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What is a payroll expense? A guide to payroll expenses

What is a payroll expense? A guide to payroll expenses


Payroll accounting begins by comprehending your expenditures, which encompass taxes and obligations as an employer. This comprehensive guide aims to unveil these aspects.


The cost of maintaining employees can be significant, wouldn’t you agree? Beyond just the payroll itself, there are additional expenses to consider.


We’re referring to federal and state taxes, insurance premiums, and other similar financial commitments. These are commonly referred to as payroll liabilities. Let’s delve into the details to grasp how these elements influence your financial statements.

What are employer payroll expenses?

These represent the costs incurred by a business owner in relation to their employees. Two distinct types warrant consideration. Firstly, there are deductions extracted from employee wages. Secondly, there exist payroll taxes and outlays that pertain uniquely to the employer.


The initial classification is termed “withholdings,” given that these costs are subtracted from the gross pay of employees. Let’s begin our discussion with this category.


Withholding Taxes

The withholding taxes are contingent upon your employee’s situation. Upon receiving a W4-form from your employee, you can precisely determine the required tax withholding. Fortunately, reliable payroll software can perform this calculation on your behalf. It’s highly recommended to acquire such software to streamline your processes.


In a general sense, the anticipated withholding taxes encompass:


Federal Income Taxes (FIT)

State Income Tax (SIT)

FICA (Medicare and Social Security)


Benefits Withholdings

When you provide an extensive employee benefits package, this is the stage at which it’s funded – or at least partially. A portion of the benefits’ cost is subtracted from employees’ gross pay. Alternatively, you might have an arrangement in which you cover the entire corresponding cost. For instance, if you offer a 401(k) plan with employer matching, you’d be covering that expense directly.


The withholding of benefits is fully customizable according to your organization’s policies.


Illustrative examples encompass:


Workers’ Compensation Insurance

Health Insurance

Commuter Benefits

Life Insurance

401(k)s or other Retirement Plans


Employer’s Payroll Tax Expenses

Now, let’s delve into the significant contenders: your payroll taxes. To be frank, payroll taxes aren’t excessively steep. Consider the employer’s FUTA tax – Federal Unemployment Tax Act. As of now, the FUTA tax rate stands at 6% for the initial $7,000 in gross income earned by an employee.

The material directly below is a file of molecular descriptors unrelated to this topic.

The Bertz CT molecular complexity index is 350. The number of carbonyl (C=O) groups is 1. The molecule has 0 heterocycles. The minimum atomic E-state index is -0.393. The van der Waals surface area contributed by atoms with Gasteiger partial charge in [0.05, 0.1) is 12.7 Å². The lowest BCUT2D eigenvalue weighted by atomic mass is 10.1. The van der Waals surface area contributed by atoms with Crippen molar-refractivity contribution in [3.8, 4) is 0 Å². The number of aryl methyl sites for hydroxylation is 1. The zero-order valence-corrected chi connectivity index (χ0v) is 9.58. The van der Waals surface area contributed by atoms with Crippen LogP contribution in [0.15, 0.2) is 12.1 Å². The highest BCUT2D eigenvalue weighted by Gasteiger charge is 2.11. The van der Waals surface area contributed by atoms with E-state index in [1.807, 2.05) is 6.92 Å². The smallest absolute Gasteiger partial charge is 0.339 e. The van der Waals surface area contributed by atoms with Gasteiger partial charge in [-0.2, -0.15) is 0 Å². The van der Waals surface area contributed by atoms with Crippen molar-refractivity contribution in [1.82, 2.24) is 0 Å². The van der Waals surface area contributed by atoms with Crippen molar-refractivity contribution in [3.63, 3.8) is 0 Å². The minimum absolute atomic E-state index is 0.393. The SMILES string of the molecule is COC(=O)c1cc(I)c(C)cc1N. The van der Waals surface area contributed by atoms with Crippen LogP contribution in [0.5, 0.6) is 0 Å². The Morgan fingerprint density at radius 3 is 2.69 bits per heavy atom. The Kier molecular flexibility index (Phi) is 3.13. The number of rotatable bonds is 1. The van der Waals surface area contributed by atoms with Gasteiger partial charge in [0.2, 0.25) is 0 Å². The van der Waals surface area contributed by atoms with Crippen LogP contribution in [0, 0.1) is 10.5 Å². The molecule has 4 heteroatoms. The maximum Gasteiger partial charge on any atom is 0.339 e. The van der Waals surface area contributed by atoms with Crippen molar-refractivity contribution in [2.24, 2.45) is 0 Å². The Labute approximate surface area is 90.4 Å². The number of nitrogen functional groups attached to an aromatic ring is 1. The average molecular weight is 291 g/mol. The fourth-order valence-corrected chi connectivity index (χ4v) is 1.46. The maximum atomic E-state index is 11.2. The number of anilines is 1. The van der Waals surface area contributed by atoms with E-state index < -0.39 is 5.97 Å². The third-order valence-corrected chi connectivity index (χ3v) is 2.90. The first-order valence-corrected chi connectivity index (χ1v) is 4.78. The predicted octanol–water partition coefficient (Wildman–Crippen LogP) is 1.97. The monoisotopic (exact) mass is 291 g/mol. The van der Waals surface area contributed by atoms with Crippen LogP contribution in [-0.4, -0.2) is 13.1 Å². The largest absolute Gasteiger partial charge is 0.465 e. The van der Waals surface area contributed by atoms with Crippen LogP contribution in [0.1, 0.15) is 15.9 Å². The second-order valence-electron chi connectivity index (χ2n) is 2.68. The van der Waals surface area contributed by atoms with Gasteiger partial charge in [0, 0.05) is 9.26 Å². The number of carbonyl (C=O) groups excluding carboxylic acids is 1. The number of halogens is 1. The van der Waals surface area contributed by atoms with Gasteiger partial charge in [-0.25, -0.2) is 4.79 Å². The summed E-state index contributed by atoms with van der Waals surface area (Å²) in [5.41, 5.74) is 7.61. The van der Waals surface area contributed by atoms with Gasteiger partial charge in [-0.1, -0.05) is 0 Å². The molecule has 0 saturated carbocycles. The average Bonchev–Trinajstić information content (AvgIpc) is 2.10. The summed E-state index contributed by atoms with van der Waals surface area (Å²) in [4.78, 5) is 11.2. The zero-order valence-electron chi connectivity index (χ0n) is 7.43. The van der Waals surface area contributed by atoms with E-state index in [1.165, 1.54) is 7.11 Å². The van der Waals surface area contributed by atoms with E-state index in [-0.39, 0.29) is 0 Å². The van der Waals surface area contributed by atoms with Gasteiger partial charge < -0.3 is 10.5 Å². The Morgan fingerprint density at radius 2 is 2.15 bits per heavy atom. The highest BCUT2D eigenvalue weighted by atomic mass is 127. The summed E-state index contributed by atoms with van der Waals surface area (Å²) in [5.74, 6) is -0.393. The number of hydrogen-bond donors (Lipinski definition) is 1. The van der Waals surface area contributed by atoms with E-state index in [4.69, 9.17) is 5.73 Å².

That’s quite reasonable! While there might be some slight deviations across states, the primary costs you can anticipate encompass:


FUTA (Federal Unemployment Taxes)

SUTA (State Unemployment Taxes)

FICA (Medicare and Social Security)


Payroll Expenses for Contractors

The primary distinction between engaging contractors and hiring employees pertains to tax withholdings. Contractors are accountable for handling their own tax withholdings. They are responsible for submitting their FICA contributions and managing their individual benefits packages.

In the case of contractors, you remunerate them based on their gross pay, and they assume the responsibility for managing the intricacies of taxation. This arrangement lessens your administrative burden.


How to Calculate Payroll Expenses

1. Make Sure Your Employees Have Completed the W4-Form

As I mentioned, the W4-form holds the key to tax withholdings. Make sure that new employees have a completed W4-form before your next payroll cycle.

2. Define Your Payroll Period

This could be quarterly or even weekly.

3. Use Gross Pay and Deductions to Calculate Net Pay

This is where you deduct withholding taxes and benefits withholdings from gross employee pay. You’ll then get the net employee wages.

4. Create a Payroll Journal Entry for Taxes

Now calculate your contributions. This takes into account the taxable amount of employee wages that you calculated above. You credit FICA, FUTA, SUTA, and any other expenses. Again – don’t feel you have to do this with an Excel sheet. Payroll software will save you.


The process of computing your payroll expenditures might appear intricate initially. However, when you dissect them, the task becomes more straightforward. The utilization of payroll management software can significantly aid in the computation of these taxes on your behalf. Additionally, accounting software can offer assistance. As we conclude, our advice is to avoid grappling with these challenges alone!

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